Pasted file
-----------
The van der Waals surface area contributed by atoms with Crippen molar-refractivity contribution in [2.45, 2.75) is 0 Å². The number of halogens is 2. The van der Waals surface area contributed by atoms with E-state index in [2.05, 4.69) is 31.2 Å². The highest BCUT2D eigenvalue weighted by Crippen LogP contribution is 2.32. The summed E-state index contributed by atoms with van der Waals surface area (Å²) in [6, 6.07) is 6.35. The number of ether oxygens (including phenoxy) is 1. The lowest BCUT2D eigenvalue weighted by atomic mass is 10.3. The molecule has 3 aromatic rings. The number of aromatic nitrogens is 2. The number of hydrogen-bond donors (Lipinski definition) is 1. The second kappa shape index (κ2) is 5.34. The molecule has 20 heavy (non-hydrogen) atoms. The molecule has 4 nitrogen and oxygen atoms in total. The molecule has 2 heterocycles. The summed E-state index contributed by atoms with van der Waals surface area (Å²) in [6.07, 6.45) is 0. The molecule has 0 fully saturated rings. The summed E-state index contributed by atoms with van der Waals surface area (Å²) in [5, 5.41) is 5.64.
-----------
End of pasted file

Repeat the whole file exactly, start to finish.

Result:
The van der Waals surface area contributed by atoms with Crippen molar-refractivity contribution in [2.45, 2.75) is 0 Å². The number of halogens is 2. The van der Waals surface area contributed by atoms with E-state index in [2.05, 4.69) is 31.2 Å². The highest BCUT2D eigenvalue weighted by Crippen LogP contribution is 2.32. The summed E-state index contributed by atoms with van der Waals surface area (Å²) in [6, 6.07) is 6.35. The number of ether oxygens (including phenoxy) is 1. The lowest BCUT2D eigenvalue weighted by atomic mass is 10.3. The molecule has 3 aromatic rings. The number of aromatic nitrogens is 2. The number of hydrogen-bond donors (Lipinski definition) is 1. The second kappa shape index (κ2) is 5.34. The molecule has 20 heavy (non-hydrogen) atoms. The molecule has 4 nitrogen and oxygen atoms in total. The molecule has 2 heterocycles. The summed E-state index contributed by atoms with van der Waals surface area (Å²) in [6.07, 6.45) is 0. The molecule has 0 fully saturated rings. The summed E-state index contributed by atoms with van der Waals surface area (Å²) in [5, 5.41) is 5.64.